Some time this afternoon we will learn if there are any new baseball Hall of Famers. It's a topic that even drew interest from Free Press editor Drew Johnson today here. While we're just as firm as Drew that Congress wasted millions of dollars poking their twisted and out-of-touch noses in performance-enhancing drugs (and the BCS and NFL concussions and just about every other sports avenue out there as long as there are real-life, everyday problems to be addressed) the blame of this traffic jam at the door of the Hall falls on the writers that vote for inclusion in the Hall and believe they are protecting the game. Protecting it from what and from whom?
The Hall of Fame should be a history building of the best — and at times worst (racism, Pete Rose, the 1919 White Sox, etc.) — and unless you are going to go back an eradicate the rule-breakers (Gaylord Perry was a celebrated cheater but was not met with the hand-wringing and moral indignity) and the bad seeds, then shut up.
The names on the ballot are eye-popping. Bonds, Clemens, Sosa, Piazza, Bagwell, et al., that have a ton of credentials that based on the numbers warrant not only Hall-status, but first-ballot Hall-status.
But this vote is more about their bodies than their bodies of work. And yes, using steroids was cheating, and this is not turning a blind eye to it. If we're going to keep the rule breakers out, then get them all out, but govern and rule and vote consistently.
Plus, why are guys like Bagwell and Piazza lumped into this group? There were rumors, sure, but there were rumors about almost every star player of the modern era not named Derek Jeter. So are we prepared to keep out the admitted steroid-users like Mark McGwire and Jose Canseco and the guys that failed tests like Raffy Palmeiro and the guys we believe to have used like Bonds and Clemens and the guys who were rumored to have used like Bagwell and Piazza? Who's left? Really, who from the modern era of baseball is completely without reproach other than Jeter and maybe Greg Maddux and Tom Glavine?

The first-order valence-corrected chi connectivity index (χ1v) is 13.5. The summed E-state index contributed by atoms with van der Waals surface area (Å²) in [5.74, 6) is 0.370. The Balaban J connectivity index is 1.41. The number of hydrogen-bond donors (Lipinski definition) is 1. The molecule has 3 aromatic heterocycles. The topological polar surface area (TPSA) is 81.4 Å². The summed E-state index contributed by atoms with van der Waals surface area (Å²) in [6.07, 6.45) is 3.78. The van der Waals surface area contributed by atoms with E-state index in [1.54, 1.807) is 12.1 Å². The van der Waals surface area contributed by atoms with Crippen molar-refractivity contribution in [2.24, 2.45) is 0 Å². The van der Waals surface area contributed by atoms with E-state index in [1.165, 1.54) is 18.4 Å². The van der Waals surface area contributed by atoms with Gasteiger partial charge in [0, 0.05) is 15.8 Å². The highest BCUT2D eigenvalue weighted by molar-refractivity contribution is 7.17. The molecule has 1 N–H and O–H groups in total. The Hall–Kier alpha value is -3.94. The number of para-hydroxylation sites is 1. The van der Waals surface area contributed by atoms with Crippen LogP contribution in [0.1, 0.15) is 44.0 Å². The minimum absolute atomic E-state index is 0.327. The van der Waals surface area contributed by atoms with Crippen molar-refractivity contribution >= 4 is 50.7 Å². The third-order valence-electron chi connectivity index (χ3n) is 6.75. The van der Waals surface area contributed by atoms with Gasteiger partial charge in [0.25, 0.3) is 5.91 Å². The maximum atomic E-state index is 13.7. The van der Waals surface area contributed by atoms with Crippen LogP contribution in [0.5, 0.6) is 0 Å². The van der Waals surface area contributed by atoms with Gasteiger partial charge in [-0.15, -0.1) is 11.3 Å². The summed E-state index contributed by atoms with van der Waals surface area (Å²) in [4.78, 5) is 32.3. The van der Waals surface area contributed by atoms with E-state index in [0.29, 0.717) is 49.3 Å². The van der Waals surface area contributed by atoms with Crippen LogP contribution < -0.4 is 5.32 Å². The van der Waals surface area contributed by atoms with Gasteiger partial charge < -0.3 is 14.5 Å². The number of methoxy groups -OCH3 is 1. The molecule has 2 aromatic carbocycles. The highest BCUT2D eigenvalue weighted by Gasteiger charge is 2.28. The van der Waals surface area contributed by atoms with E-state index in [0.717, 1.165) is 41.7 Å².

We would have said Craig Biggio, but he's on this ballot and he's likely to be caught in the wake of "No" votes and be left on the outside looking in despite having more than 3,000 hits. And why, because he's guilty by association? Then wouldn't that make every player in this era guilty and in turn no one's getting in?
For Sosa and Bagwell, this is not their first time on the ballot. Sosa and McGwire and Palmeiro were part of that awful trip before Congress that included Sosa taking an interpreter, McGwire refusing to discuss the past and Palmeiro waving his finger and denying using only to fail a drug test down the road.
And maybe as ESPN baseball ace Buster Olney suggests, Bagwell and Piazza will be the Hall ground-breakers in the steroid era, guys that are generating more support every year and when they eventually get in (despite never failing a test that we're aware of) may be that will open the doors and end the voters' secular view on this PED user or that one.
And don't get us started on Tim Raines — dude should be a Hall of Famer — and the rest of the guys on the ballot.
Our head hurts.
This and that
— Our SoCon hoops ace David Uchiyama debuts our weekly look around the league in today's TFP. Today's main story shares the dreary detail that the league's RPI is 28th among the 32 conferences and that the league has a winning record against exactly zero of the other leagues its played more than once. Ouch-standing.
— We're swinging by SportTalk today around 4:30 p.m. to hang out with the gang. As they say in Animal House, feel free to swing by, don't cost nothing.
— Dustin Johnson won the 54-hole, weather-altered PGA event in Hawaii on Tuesday. Side question: Is this year the Johnson puts talent and opportunity together in a major? We say yes.
Watching a little college basketball last night got us thinking (and yes Spy, that can be a dangerous thing).
We've been fortunate as a sports fan to see a lot of cool venues and events. Going to a Duke game at Cameron however is still on that list. (Watching top-ranked Duke manhandle Clemson last night the announcers unloaded an amazing stat: Clemson has had five McDonald's All-Americans in its program's history; Duke had nine — six players and three assistant coaches — in action last night. Recruiting is to college sports as location is to real estate.)
We also realized that there are a couple of teams that are especially deep and talented. Duke is one of those guys. So is Louisville and Michigan (and how did Michigan land Glenn "Big Dog" Robinson's son).
So you're question today is two-fold: For you hoop heads out there, we're 66 days from the Final Four in Atlanta on April 6. Who's in your Final Four?
For the non-hoop heads who are still scratching their heads and wondering what we're going to do without college football, what's on your sports bucket list to try to get to in 2013?
Jay was named the Sports Editor of the Times Free Press in 2003 and started with the newspaper in May 2002 as the Deputy Sports Editor. He was born and raised in Smyrna, Ga., and graduated from Auburn University before starting his newspaper career in 1997 with the Newnan (Ga.) Times Herald. Stops in Clayton and Henry counties in Georgia and two years as the Sports Editor of the Marietta (Ga.) Daily Journal preceded Jay’s ...